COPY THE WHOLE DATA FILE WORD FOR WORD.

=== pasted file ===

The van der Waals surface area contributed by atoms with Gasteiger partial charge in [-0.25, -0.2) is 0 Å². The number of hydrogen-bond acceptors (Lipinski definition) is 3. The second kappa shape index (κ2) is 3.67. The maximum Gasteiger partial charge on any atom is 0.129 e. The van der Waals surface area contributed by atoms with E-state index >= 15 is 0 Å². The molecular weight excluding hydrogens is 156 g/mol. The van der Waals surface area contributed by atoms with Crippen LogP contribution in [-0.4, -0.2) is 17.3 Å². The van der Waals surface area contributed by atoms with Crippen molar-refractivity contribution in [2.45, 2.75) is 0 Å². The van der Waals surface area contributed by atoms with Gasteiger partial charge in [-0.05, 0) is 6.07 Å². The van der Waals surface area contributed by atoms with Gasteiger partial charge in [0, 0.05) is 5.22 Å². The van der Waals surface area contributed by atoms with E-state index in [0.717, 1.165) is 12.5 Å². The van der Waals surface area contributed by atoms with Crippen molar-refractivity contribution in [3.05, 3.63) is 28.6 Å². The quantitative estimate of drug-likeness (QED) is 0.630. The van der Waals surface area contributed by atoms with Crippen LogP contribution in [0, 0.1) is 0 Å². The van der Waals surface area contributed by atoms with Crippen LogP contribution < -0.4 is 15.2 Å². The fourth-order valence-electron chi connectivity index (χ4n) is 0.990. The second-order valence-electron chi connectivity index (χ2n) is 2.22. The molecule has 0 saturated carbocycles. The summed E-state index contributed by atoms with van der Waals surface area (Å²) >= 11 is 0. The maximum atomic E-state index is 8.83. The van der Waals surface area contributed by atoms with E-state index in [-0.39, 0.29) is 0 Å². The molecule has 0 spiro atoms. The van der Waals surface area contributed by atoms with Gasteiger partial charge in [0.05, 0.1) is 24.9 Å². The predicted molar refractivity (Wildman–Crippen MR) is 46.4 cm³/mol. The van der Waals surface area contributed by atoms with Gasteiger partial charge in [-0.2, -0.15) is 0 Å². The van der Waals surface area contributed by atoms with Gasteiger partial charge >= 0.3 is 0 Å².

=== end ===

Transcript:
The van der Waals surface area contributed by atoms with Gasteiger partial charge in [-0.25, -0.2) is 0 Å². The number of hydrogen-bond acceptors (Lipinski definition) is 3. The second kappa shape index (κ2) is 3.67. The maximum Gasteiger partial charge on any atom is 0.129 e. The van der Waals surface area contributed by atoms with E-state index >= 15 is 0 Å². The molecular weight excluding hydrogens is 156 g/mol. The van der Waals surface area contributed by atoms with Crippen LogP contribution in [-0.4, -0.2) is 17.3 Å². The van der Waals surface area contributed by atoms with Crippen molar-refractivity contribution in [2.45, 2.75) is 0 Å². The van der Waals surface area contributed by atoms with Gasteiger partial charge in [-0.05, 0) is 6.07 Å². The van der Waals surface area contributed by atoms with Gasteiger partial charge in [0, 0.05) is 5.22 Å². The van der Waals surface area contributed by atoms with E-state index in [0.717, 1.165) is 12.5 Å². The van der Waals surface area contributed by atoms with Crippen molar-refractivity contribution in [3.05, 3.63) is 28.6 Å². The quantitative estimate of drug-likeness (QED) is 0.630. The van der Waals surface area contributed by atoms with Crippen LogP contribution in [0, 0.1) is 0 Å². The van der Waals surface area contributed by atoms with Crippen LogP contribution < -0.4 is 15.2 Å². The fourth-order valence-electron chi connectivity index (χ4n) is 0.990. The second-order valence-electron chi connectivity index (χ2n) is 2.22. The molecule has 0 saturated carbocycles. The summed E-state index contributed by atoms with van der Waals surface area (Å²) >= 11 is 0. The maximum atomic E-state index is 8.83. The van der Waals surface area contributed by atoms with E-state index in [-0.39, 0.29) is 0 Å². The molecule has 0 spiro atoms. The van der Waals surface area contributed by atoms with Gasteiger partial charge in [0.05, 0.1) is 24.9 Å². The predicted molar refractivity (Wildman–Crippen MR) is 46.4 cm³/mol. The van der Waals surface area contributed by atoms with Gasteiger partial charge in [-0.2, -0.15) is 0 Å². The van der Waals surface area contributed by atoms with Gasteiger partial charge >= 0.3 is 0 Å².